To this end, Gulick believes that efficiency and performance in an organization are possible through the division of labor. This increases productivity, especially in organizations with a high number of men and women. Unfortunately, division of labor is limited with the amount of work, physical, custom, technology, and organic challenges. In addition, division of labor is possible when people with relevant skills are available. Division of labor should go hand in hand with the integration of different specializations for it to be effective.

Relationship between theory one and two

The first theory is the principle of Departmentalization, while the second theory is the division of labor theory. Precisely, the former theory believes in the four bases of developing departments in organizations. The later theory suggests the necessity of labor division in organizations. These two theories are related in different ways. First, both theories were put forward by Gulick, a Japanese nationalist. He immensely contributed to the writing of papers reflecting on the science of administration.

These two theories of public administration are also known as the principles of administration (Jeong Chun Hai @Ibrahim, 2007). Like other principles of administration, these theories are criticized for not forming a clear empirical reality, which can be followed. In addition, some scholars like Simon believe that administrative situations are well described by these theories. However, they do not show consistency theoretically.

Despite the criticism, these two theories have remained relevant in today’s world. Organizations have grouped workers in various departments and there is also the division of labor. Workers in different environments are entrusted with specific tasks (UN Economic and Social Council, 2006). It is hard for organizations to operate in absence of these theories or principles (Hammond, 1990). Students in colleges and universities studying public policy and administration continue to be taught these theories, which are applicable in the administration world. Interestingly, individuals who oppose these theories have not come up with any relevant alternatives (Denhardt, & Denha, 2009). Lately, theories in administration rely on these theories.


In summary, the theory of departmentalization and division of labor has facilitated the arguments and practice of public administration. Despite the limitations of these theories, they have enhanced operations in organizations. Understating processes in an organization is vital while using these principles because they continue to be applied in different organizations. These theories can be helpful in researches about administration in organizations. Specifically, the theory of departmentalization can help in understanding the effectiveness of departments. Conversely, the theory or principle of labor division can be used in explaining the process of dividing labor and its implications.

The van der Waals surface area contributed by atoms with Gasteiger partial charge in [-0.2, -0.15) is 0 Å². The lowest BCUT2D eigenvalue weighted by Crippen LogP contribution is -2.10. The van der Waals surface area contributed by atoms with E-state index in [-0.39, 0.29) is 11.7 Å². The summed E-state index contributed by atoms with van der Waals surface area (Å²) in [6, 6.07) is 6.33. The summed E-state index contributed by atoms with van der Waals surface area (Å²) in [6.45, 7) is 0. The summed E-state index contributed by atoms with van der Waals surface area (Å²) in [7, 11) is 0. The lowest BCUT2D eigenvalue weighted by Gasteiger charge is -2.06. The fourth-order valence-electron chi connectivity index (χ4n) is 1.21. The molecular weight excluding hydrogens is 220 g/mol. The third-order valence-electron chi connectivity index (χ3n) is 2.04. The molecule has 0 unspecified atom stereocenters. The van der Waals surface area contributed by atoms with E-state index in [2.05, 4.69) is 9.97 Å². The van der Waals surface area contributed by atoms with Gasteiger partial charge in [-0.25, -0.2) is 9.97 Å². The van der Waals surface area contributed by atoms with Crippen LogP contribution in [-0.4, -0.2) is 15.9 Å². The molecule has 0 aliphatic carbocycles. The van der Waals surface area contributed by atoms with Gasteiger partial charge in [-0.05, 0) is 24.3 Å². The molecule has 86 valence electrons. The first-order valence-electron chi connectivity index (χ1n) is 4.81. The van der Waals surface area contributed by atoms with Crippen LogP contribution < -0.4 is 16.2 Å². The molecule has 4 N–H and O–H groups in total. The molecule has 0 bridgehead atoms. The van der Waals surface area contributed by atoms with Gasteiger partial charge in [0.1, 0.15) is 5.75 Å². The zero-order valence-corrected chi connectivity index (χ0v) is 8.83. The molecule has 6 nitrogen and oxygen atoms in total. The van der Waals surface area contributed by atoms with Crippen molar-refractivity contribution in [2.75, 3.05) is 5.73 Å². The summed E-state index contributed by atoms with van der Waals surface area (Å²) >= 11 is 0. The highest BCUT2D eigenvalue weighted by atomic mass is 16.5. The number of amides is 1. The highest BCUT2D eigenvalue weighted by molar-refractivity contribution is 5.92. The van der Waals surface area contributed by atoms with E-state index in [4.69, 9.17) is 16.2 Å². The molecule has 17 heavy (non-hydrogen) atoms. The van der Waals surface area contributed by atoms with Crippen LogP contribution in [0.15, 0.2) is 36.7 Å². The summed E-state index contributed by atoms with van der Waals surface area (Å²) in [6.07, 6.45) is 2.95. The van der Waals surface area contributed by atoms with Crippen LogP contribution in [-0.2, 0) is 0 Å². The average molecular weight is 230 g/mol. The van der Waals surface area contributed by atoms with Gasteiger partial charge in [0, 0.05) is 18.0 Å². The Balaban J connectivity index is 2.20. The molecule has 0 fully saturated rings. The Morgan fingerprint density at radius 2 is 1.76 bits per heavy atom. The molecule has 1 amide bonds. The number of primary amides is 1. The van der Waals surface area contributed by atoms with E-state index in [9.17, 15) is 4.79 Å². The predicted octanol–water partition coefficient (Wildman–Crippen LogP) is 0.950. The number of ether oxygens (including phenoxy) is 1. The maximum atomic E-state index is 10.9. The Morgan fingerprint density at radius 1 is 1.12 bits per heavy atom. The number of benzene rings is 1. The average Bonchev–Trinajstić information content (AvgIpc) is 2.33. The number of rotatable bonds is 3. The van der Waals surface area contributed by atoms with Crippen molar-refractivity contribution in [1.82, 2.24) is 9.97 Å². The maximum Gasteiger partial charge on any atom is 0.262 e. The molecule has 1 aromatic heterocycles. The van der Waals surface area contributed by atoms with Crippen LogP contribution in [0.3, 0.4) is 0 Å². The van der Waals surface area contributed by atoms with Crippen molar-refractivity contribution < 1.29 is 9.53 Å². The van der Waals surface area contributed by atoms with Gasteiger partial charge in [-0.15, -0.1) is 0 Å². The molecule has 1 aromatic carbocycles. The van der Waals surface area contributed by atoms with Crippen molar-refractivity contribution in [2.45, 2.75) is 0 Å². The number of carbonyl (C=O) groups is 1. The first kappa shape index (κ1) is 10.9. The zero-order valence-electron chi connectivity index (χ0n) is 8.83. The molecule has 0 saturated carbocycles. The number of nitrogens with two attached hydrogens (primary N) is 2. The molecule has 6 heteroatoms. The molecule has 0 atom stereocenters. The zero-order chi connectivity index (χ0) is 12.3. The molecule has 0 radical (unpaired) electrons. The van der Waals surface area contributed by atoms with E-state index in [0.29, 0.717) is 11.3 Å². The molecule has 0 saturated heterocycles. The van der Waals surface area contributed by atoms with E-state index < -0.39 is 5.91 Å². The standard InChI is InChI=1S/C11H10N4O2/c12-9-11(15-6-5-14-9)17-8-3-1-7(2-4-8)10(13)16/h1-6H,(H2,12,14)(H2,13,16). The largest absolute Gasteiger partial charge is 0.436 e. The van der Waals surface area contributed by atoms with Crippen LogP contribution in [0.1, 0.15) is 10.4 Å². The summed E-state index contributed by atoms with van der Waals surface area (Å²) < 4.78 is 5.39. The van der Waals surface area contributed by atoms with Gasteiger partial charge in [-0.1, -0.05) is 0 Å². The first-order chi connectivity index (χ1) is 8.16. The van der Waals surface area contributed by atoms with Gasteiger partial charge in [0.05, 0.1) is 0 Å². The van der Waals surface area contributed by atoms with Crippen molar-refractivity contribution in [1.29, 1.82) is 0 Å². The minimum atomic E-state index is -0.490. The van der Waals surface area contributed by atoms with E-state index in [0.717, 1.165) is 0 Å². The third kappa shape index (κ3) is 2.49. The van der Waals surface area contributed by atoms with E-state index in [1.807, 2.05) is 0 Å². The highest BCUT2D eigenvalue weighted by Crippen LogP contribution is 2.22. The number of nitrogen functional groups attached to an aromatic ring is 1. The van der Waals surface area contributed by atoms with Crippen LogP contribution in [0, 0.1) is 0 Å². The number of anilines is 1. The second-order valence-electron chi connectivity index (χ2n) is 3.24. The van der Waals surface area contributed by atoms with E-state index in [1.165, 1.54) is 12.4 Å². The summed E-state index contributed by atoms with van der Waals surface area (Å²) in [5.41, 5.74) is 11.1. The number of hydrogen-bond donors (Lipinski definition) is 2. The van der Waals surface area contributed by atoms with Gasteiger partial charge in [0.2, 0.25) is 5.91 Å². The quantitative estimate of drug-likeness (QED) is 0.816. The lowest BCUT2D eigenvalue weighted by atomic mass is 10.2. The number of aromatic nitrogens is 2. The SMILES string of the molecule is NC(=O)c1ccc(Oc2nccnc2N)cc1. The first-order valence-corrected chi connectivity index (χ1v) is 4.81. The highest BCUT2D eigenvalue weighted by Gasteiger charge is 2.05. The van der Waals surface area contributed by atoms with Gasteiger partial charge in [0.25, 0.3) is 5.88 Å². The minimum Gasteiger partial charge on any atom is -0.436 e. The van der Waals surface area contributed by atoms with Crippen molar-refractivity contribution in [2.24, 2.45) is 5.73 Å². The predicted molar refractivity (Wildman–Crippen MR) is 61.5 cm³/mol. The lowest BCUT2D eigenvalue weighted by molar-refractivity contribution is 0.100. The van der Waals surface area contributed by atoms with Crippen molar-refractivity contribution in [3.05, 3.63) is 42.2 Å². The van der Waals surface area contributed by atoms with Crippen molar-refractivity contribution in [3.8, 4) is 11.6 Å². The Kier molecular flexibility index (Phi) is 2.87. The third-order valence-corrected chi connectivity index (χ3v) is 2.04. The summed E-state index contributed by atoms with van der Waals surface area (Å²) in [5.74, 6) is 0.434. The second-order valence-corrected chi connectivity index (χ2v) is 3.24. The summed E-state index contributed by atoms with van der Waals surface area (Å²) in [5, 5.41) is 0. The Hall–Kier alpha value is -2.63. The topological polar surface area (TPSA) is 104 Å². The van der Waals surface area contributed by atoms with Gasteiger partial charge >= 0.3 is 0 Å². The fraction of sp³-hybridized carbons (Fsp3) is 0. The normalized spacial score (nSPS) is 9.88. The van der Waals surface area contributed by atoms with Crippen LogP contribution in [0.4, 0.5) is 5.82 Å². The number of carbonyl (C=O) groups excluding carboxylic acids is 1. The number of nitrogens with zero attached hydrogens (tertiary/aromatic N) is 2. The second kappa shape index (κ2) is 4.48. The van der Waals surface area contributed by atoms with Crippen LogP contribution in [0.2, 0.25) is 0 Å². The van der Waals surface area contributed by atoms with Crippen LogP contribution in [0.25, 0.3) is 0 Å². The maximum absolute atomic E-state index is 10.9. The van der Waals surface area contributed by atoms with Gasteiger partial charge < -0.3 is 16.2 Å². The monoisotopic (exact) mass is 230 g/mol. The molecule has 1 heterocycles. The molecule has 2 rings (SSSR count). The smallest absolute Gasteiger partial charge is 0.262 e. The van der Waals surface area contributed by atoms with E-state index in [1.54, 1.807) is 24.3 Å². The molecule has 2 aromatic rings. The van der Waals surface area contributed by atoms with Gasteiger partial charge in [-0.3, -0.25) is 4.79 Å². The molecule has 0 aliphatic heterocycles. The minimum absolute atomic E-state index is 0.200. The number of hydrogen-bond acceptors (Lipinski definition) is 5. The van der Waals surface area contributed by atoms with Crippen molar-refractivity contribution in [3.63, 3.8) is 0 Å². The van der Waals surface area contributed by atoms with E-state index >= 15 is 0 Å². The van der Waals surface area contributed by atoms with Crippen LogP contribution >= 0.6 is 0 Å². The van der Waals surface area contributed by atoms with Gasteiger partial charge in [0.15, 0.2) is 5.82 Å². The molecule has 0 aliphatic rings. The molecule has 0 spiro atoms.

Creswell, J. (2008). Educational research: Planning, conducting, and evaluating quantitative and qualitative research (3rd ed.). Upper Saddle River, NJ: Pearson.

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Denhardt, R. (2008). Theories of Public Organization (6th ed.). Boston, MS: Cengage Learning.

Denhardt, R., & Denha, J. (2009). Public Administration: An Action Orientation (6th ed.). Belmont, CA: Thomson Wadsworth.

Dubois, H.F.W., & Fattore, G. (2009). Definitions and typologies in public administration research: the case of decentralization. International Journal of Public Administration, 32(8), 704–727.

Gulick, L. (1937). Notes on the theory of organization. In L. Gulick & L. Urwick (Eds.), Papers on the science of administration (pp. 191-195). New York, NY: Institute of Public Administration, Columbia University

Hammond, T. (1990). In Defense of Luther Gulick’s: Notes on the Theory of Organization. Public Administration, 68(2), 143-173.

Jeong, [email protected] (2007). Fundamental of Development Administration. Selangor, Malaysia: Scholar Press.

Menzel, D., White, H., & Stillman, R. (2011). The State of Public Administration: Issues, Challenges and Opportunity. New York, NY: M. E. Sharpe.

Milakovich, M.E., & Gordon, G.J. (2008). Public Administration in America (10th ed.). Boston, MS: Wadsworth-Cengage Learning.

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Nigel, W. (2013). The Division of Labour under Uncertainty. Journal of Institutional and Theoretical Economics, 169(2), 253-274.

Stillman, R.J. (2009). Public Administration: Concepts and Cases (9th ed.). Stamford, CT: Cengage Learning.

UN Economic and Social Council. (2006, March 27). Definition of basic concepts and terminologies in governance and public administration. Committee of Experts on Public Administration, pp.1-15.